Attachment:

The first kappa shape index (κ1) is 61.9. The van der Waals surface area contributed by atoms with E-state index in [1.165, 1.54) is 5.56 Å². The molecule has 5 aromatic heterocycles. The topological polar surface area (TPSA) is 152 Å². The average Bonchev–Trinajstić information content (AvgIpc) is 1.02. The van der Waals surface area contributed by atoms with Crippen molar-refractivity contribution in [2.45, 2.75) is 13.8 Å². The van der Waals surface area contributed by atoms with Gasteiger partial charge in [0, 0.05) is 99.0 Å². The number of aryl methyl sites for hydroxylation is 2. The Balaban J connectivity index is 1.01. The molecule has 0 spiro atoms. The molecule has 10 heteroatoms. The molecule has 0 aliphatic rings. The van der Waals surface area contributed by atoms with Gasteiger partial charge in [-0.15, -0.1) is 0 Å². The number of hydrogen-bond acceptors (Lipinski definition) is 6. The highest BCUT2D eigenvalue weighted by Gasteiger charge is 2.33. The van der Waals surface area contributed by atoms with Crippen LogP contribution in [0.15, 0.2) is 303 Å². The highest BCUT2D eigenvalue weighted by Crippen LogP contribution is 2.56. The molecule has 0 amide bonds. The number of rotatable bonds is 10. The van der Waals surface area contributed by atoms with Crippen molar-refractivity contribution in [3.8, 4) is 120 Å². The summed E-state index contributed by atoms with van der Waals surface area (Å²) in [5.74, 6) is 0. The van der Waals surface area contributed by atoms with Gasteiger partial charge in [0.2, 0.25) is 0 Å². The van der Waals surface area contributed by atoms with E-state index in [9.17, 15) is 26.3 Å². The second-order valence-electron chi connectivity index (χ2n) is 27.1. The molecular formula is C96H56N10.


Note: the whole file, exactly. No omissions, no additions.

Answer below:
The first kappa shape index (κ1) is 61.9. The van der Waals surface area contributed by atoms with E-state index in [1.165, 1.54) is 5.56 Å². The molecule has 5 aromatic heterocycles. The topological polar surface area (TPSA) is 152 Å². The average Bonchev–Trinajstić information content (AvgIpc) is 1.02. The van der Waals surface area contributed by atoms with Crippen molar-refractivity contribution in [2.45, 2.75) is 13.8 Å². The van der Waals surface area contributed by atoms with Gasteiger partial charge in [0, 0.05) is 99.0 Å². The number of aryl methyl sites for hydroxylation is 2. The Balaban J connectivity index is 1.01. The molecule has 0 spiro atoms. The molecule has 10 heteroatoms. The molecule has 0 aliphatic rings. The van der Waals surface area contributed by atoms with Gasteiger partial charge in [-0.15, -0.1) is 0 Å². The number of hydrogen-bond acceptors (Lipinski definition) is 6. The highest BCUT2D eigenvalue weighted by Gasteiger charge is 2.33. The van der Waals surface area contributed by atoms with Crippen LogP contribution in [0.15, 0.2) is 303 Å². The highest BCUT2D eigenvalue weighted by Crippen LogP contribution is 2.56. The molecule has 0 amide bonds. The number of rotatable bonds is 10. The van der Waals surface area contributed by atoms with Crippen molar-refractivity contribution in [3.8, 4) is 120 Å². The summed E-state index contributed by atoms with van der Waals surface area (Å²) in [5.74, 6) is 0. The van der Waals surface area contributed by atoms with Gasteiger partial charge in [0.2, 0.25) is 0 Å². The van der Waals surface area contributed by atoms with E-state index in [9.17, 15) is 26.3 Å². The second-order valence-electron chi connectivity index (χ2n) is 27.1. The molecular formula is C96H56N10.